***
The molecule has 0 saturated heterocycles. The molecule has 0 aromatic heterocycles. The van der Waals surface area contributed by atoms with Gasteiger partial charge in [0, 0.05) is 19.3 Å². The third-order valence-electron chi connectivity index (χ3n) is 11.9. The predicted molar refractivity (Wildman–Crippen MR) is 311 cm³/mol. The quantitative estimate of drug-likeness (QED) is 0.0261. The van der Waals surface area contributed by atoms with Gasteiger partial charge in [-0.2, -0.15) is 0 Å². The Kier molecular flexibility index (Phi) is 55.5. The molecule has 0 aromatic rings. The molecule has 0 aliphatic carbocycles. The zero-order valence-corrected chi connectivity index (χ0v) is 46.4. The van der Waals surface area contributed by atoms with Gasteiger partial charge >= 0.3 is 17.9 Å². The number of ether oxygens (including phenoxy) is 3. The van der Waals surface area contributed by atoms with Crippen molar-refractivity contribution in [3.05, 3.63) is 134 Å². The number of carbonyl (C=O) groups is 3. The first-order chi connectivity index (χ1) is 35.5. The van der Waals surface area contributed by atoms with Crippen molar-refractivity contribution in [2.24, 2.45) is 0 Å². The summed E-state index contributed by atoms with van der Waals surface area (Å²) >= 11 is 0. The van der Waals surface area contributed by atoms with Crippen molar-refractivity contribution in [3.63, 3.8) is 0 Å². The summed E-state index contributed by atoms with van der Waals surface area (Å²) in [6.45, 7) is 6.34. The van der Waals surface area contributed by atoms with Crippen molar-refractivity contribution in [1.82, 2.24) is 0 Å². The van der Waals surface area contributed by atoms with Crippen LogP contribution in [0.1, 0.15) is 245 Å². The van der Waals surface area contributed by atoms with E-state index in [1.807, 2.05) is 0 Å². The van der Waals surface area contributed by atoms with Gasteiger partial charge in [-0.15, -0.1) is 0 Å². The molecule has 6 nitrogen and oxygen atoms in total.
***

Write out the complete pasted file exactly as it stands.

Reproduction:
The molecule has 0 saturated heterocycles. The molecule has 0 aromatic heterocycles. The van der Waals surface area contributed by atoms with Gasteiger partial charge in [0, 0.05) is 19.3 Å². The third-order valence-electron chi connectivity index (χ3n) is 11.9. The predicted molar refractivity (Wildman–Crippen MR) is 311 cm³/mol. The quantitative estimate of drug-likeness (QED) is 0.0261. The van der Waals surface area contributed by atoms with Gasteiger partial charge in [-0.2, -0.15) is 0 Å². The Kier molecular flexibility index (Phi) is 55.5. The molecule has 0 aromatic rings. The molecule has 0 aliphatic carbocycles. The zero-order valence-corrected chi connectivity index (χ0v) is 46.4. The van der Waals surface area contributed by atoms with Gasteiger partial charge >= 0.3 is 17.9 Å². The number of ether oxygens (including phenoxy) is 3. The van der Waals surface area contributed by atoms with Crippen molar-refractivity contribution in [3.05, 3.63) is 134 Å². The number of carbonyl (C=O) groups is 3. The first-order chi connectivity index (χ1) is 35.5. The van der Waals surface area contributed by atoms with Crippen molar-refractivity contribution in [2.24, 2.45) is 0 Å². The summed E-state index contributed by atoms with van der Waals surface area (Å²) >= 11 is 0. The van der Waals surface area contributed by atoms with Crippen molar-refractivity contribution in [3.63, 3.8) is 0 Å². The summed E-state index contributed by atoms with van der Waals surface area (Å²) in [6.45, 7) is 6.34. The van der Waals surface area contributed by atoms with Crippen molar-refractivity contribution in [1.82, 2.24) is 0 Å². The van der Waals surface area contributed by atoms with Crippen LogP contribution in [0.1, 0.15) is 245 Å². The van der Waals surface area contributed by atoms with E-state index in [1.807, 2.05) is 0 Å². The van der Waals surface area contributed by atoms with Gasteiger partial charge in [-0.15, -0.1) is 0 Å². The molecule has 6 nitrogen and oxygen atoms in total.